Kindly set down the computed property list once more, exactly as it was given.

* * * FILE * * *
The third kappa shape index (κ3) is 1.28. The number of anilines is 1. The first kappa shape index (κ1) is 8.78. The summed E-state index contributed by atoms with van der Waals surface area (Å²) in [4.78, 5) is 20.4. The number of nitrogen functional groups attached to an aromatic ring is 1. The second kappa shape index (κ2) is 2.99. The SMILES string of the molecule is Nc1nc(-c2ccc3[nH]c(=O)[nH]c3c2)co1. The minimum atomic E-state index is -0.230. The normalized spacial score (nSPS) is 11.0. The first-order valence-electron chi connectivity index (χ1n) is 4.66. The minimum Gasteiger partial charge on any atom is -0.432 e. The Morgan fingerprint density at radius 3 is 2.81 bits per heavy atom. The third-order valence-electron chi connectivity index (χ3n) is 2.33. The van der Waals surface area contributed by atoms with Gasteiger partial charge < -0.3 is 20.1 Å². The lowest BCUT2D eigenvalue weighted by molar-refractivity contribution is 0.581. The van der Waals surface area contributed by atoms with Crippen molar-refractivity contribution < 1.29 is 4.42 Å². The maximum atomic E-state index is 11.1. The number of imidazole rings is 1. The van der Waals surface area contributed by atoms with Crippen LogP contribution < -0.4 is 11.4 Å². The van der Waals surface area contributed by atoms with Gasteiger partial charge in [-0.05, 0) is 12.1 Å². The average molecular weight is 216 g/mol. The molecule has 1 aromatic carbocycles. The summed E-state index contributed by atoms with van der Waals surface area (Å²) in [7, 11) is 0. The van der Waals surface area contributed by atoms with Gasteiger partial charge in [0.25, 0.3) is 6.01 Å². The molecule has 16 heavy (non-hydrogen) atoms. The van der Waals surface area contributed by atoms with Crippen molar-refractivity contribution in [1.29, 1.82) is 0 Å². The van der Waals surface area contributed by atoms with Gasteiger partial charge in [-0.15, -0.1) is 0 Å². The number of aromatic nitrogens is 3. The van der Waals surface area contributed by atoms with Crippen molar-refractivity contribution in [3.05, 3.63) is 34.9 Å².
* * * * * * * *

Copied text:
The third kappa shape index (κ3) is 1.28. The number of anilines is 1. The first kappa shape index (κ1) is 8.78. The summed E-state index contributed by atoms with van der Waals surface area (Å²) in [4.78, 5) is 20.4. The number of nitrogen functional groups attached to an aromatic ring is 1. The second kappa shape index (κ2) is 2.99. The SMILES string of the molecule is Nc1nc(-c2ccc3[nH]c(=O)[nH]c3c2)co1. The minimum atomic E-state index is -0.230. The normalized spacial score (nSPS) is 11.0. The first-order valence-electron chi connectivity index (χ1n) is 4.66. The minimum Gasteiger partial charge on any atom is -0.432 e. The Morgan fingerprint density at radius 3 is 2.81 bits per heavy atom. The third-order valence-electron chi connectivity index (χ3n) is 2.33. The van der Waals surface area contributed by atoms with Gasteiger partial charge < -0.3 is 20.1 Å². The lowest BCUT2D eigenvalue weighted by molar-refractivity contribution is 0.581. The van der Waals surface area contributed by atoms with Crippen molar-refractivity contribution < 1.29 is 4.42 Å². The maximum atomic E-state index is 11.1. The number of imidazole rings is 1. The van der Waals surface area contributed by atoms with Crippen LogP contribution < -0.4 is 11.4 Å². The van der Waals surface area contributed by atoms with Gasteiger partial charge in [-0.05, 0) is 12.1 Å². The average molecular weight is 216 g/mol. The molecule has 1 aromatic carbocycles. The summed E-state index contributed by atoms with van der Waals surface area (Å²) in [7, 11) is 0. The van der Waals surface area contributed by atoms with Gasteiger partial charge in [0.25, 0.3) is 6.01 Å². The molecule has 16 heavy (non-hydrogen) atoms. The van der Waals surface area contributed by atoms with Crippen molar-refractivity contribution in [1.29, 1.82) is 0 Å². The van der Waals surface area contributed by atoms with Gasteiger partial charge in [-0.15, -0.1) is 0 Å². The number of aromatic nitrogens is 3. The van der Waals surface area contributed by atoms with Crippen molar-refractivity contribution in [3.05, 3.63) is 34.9 Å².